June 3, 2020.   Back At You.

Air China 747 at Kennedy Airport.    Author’s photo.

Fallout from COVID has touched off a political spat between the United States and China over the resumption of commercial airline service. Effective June 16th, Chinese airlines will be blocked from serving any U.S. city.

This comes in response to China’s refusal to allow United Airlines and Delta Air Lines to restart flights into Beijing and Shanghai, intended to begin on June 1st. The reciprocal ban may take effect sooner than June 16th if the Trump administration chooses.

China says its decision was made to prevent COVID-infected travelers from entering China from U.S. cities. Yet its own carriers have been operating to and from those same destinations, including New York and Los Angeles, for the past several weeks.

Of the U.S. majors, United has the largest presence in China by far, followed by Delta and American. United also flies multiple routes into Hong Kong, which is not subject to the bans.

American carriers affected: United, American, Delta.

Chinese carriers affected: Air China, China Eastern, China Southern, Hainan Airlines, Xiamen Air, Sichuan Airlines.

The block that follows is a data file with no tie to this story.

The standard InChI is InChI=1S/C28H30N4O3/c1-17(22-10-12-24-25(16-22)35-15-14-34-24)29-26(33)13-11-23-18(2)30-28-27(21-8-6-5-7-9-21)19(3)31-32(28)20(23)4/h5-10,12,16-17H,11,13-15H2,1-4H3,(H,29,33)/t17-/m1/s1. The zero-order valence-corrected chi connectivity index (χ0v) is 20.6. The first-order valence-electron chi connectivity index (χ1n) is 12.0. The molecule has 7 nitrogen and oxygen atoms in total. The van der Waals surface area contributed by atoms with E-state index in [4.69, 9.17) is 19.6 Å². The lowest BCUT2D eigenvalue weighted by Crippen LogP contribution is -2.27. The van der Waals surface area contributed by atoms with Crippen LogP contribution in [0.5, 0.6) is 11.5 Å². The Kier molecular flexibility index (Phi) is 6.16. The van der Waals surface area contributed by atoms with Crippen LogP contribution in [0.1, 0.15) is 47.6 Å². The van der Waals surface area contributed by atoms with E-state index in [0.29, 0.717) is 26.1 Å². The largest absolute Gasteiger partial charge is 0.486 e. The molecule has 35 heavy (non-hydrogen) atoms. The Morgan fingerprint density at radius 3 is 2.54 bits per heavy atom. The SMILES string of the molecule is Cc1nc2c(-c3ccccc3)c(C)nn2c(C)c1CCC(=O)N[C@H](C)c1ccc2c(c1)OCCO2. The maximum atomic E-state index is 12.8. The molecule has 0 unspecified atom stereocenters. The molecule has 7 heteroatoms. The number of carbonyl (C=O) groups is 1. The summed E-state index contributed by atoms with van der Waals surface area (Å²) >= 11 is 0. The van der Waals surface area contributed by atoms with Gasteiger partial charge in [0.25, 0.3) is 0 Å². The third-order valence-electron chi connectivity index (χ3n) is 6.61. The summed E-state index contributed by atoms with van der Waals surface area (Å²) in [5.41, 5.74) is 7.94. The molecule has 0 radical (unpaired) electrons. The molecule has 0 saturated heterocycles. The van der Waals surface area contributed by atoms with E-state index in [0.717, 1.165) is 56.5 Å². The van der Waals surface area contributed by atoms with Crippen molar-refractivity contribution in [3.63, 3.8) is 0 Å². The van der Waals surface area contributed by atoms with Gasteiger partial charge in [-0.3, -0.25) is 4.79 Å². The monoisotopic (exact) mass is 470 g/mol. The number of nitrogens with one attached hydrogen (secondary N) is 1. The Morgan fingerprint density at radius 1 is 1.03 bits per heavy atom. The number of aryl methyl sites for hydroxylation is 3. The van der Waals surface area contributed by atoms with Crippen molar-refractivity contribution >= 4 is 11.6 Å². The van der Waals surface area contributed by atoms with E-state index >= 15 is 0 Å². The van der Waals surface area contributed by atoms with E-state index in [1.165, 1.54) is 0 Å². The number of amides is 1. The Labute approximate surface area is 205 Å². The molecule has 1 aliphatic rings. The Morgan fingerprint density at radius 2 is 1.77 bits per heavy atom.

Not affected: Cathay Pacific (Hong Kong), China Airlines (Taiwan).

It is unclear if or how cargo service will be impacted. U.S. airlines have been flying regular cargo charters into China, generating badly needed revenue.

Who knows how long this drama will play on. How strange it is, in the meantime, for there to be no scheduled air service between the United States and China. Then again, what isn’t strange these days? In normal times the cessation of flights between the two most important countries in the world would be a huge story unto itself. Today it’s just a footnote.

UPDATE: Two days after this story ran, China backed down and announced it would allow American carriers to once again serve Chinese cities. Flights to Beijing and Shanghai should resume shortly.


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